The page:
Defendant challenges Krueger’s testimony arguing that Krueger could not give such testimony because the substance upon which he based his testimony concerning the loading of the boat was beyond the scope of the areas in which he was an expert. At trial, however, defendants raised only a general objection. It is well established that,
“A party cannot be silent while a witness is testifying, as a qualified expert, to matters of opinion which are material to the controversy, and, after he has so testified, object generally to some question which may be afterwards asked him, and then make the point as to his competency for the first time in this Court. If the objection had been made in apt time, we have no doubt the judge below would have instituted the proper inquiry and found the facts as to the competency of the witness to testify as an expert, and those facts and his ruling thereon would have appeared in the case. This objection is untenable.”
*363 Dept. of Transportation v. McDarris, 62 N.C. App. 55, 59, 302 S.E. 2d 277, 279 (1983), quoting Summerlin v. Railroad, 133 N.C. 550, 558, 45 S.E. 898, 901 (1903). Where the record demonstrates that the witness could properly be found to be an expert, it is assumed that the trial court found him to be an expert. Id. Under the facts of this case defendants’ general objection will not support exclusion of Krueger’s testimony based on the claim of lack of expertise in the area of marine hauling.
Furthermore, Krueger’s testimony would have been admissible under Rule 701 of the North Carolina Rules of Evidence, which provides:
If the witness is not testifying as an expert, his testimony in the form of opinions or inferences is limited to those opinions or inferences which are (a) rationally based on the perception of the witness and (b) helpful to a clear understanding of his testimony or the determination of a fact in issue.
G.S. 8C-1, Rule 701 (1983). The testimony in question fully meets the requirements set forth in Rule 701. Krueger’s testimony was rationally based on his own perception of the boat in its undamaged condition prior to being loaded on the trailer and its damaged condition while still on the trailer after hauling, and it was helpful in determining a crucial fact in issue at the trial. The defendants’ assignment of error is overruled.
 Defendants’ third assignment of error addresses whether the plaintiffs established a prima facie case of bailment thus requiring the trial court to give an instruction on that issue. A prima facie case of negligent bailment is made out where the bailor offers evidence tending to show (1) the property was delivered to the bailee, (2) the bailee accepted it and therefore had possession and control of the property, and (3) the bailee failed to return the property, or returned it in a damaged condition. Clott v. Greyhound Lines, Inc., 278 N.C. 378, 388-89, 180 S.E. 2d 102, 110 (1971). The facts of this case clearly establish a prima facie case of bailment. The property was delivered to defendants, the bailees, who accepted delivery and took possession of the boat when they placed it on their trailer and transported it to North Carolina. The defendants maintained exclusive possession and control of the boat from the time they took delivery until the time they ar*364rived at Lake Norman. When the boat was returned to plaintiffs, the evidence indicated it was in a damaged condition. All the elements of negligent bailment were proven. The trial court correctly instructed the jury on the issue of bailment.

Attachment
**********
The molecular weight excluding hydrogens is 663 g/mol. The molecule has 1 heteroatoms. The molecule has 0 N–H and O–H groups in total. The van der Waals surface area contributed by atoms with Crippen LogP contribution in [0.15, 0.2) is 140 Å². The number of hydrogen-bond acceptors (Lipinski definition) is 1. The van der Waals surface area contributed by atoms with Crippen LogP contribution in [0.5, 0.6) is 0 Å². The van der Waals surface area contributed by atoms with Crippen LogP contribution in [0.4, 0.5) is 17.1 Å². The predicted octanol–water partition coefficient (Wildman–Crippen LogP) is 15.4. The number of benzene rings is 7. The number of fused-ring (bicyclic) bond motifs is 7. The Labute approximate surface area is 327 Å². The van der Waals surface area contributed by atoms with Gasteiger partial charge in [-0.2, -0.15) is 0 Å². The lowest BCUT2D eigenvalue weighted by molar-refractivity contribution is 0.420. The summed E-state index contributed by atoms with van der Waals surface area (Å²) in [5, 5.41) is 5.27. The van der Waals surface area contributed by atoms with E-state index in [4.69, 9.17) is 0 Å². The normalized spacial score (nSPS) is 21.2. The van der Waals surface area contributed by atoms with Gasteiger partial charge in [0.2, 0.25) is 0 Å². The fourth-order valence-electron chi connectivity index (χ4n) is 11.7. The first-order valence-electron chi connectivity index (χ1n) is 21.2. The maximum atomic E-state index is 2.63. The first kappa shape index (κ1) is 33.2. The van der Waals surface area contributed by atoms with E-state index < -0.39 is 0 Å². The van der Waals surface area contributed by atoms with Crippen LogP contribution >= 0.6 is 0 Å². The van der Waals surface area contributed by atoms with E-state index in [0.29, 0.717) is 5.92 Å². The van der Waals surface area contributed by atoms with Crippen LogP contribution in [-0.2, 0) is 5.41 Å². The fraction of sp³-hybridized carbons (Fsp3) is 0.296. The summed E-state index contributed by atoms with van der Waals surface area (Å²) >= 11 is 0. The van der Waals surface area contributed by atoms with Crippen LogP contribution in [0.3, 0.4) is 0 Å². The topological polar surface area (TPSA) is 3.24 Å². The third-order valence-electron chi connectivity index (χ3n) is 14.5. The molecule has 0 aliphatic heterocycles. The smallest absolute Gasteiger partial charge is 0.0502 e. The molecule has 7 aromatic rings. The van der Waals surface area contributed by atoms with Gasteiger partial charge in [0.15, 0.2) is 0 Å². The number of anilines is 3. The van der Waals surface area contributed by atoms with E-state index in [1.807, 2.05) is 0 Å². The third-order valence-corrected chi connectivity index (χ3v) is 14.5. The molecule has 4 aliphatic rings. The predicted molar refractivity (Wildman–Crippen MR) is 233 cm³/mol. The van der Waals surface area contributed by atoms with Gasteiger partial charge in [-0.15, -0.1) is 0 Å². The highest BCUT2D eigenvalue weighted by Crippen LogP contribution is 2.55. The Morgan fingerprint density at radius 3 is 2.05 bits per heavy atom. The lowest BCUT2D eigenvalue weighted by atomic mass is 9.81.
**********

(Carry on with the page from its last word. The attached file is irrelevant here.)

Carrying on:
Defendants contend that no bailment existed because plaintiffs did not personally deliver the boat to them, and thus they, could not have been in exclusive possession of the boat. We find this argument unpersuasive. Personal delivery by plaintiffs is not required for a bailment to exist.
 Defendants’ final assignment of error challenges the judge’s instruction to the jury concerning the question of whether a contract existed between the parties where the parties had stipulated in a pretrial order that there was a contract. Defendants did not object at trial to the portion of the instruction which they now bring forth on appeal. Rule 10(b)(2) of the Rules of Appellate Procedure states:
No party may assign as error any portion of the jury charge or omission therefrom unless he objects thereto before the jury retires to consider its verdict, stating distinctly that to which he objects and the grounds of his objection; provided, that opportunity was given to the party to make the objection out of the hearing of the jury ....
The failure of defendants to object at trial to the alleged erroneous instruction precludes the defendants from bringing the assignment of error on appeal. State v. Oliver, 309 N.C. 326, 334, 307 S.E. 2d 304, 311 (1983).
 By way of cross-appeal the plaintiffs contend that the trial court erred in failing to give a requested instruction on loss of use damages. Plaintiffs assert that the evidence adduced at trial supported a loss of use instruction. In order to establish loss of use the plaintiffs must specifically plead loss of use and then present sufficient evidence to prove the loss. Gillespie v. Draughn, 54 N.C. App. 413, 417, 283 S.E. 2d 548, 552 (1981), cert. denied, 304 N.C. 726, 288 S.E. 2d 805 (1982). See also Roberts v. Freight Carriers, 273 N.C. 600, 606, 160 S.E. 2d 712, 717 (1968); Ling v. Bell, 23 N.C. App. 10, 12-13, 207 S.E. 2d 789, 791 (1974).
A loss of use recovery is generally allowed as to pleasure vehicles as well as business vehicles. D. Dobbs, Remedies, 384 *365(1976). Even though loss of use is allowed for pleasure vehicles, some courts have denied recovery unless an actual substitute is obtained. Id. We decline to hold that plaintiffs must actually rent a substitute to recover for loss of use damages of a pleasure vehicle. Reviewing the evidence in this case, we find that the plaintiffs have failed to present sufficient evidence to prove loss of use damages. The boat was out of use for five weeks, but plaintiffs still went to Lake Norman. The plaintiffs also owned another houseboat when they bought the “Ante-Up.” Finally, it is unclear from the record whether the jury ever heard any evidence of the rental value of a similar houseboat. Because the plaintiffs failed to offer adequate proof of loss of use damages, the trial court did not err in denying plaintiffs’ requested instruction for such damages.
Having examined all assignments of error, we find no error.
Judges WHICHARD and EAGLES concur.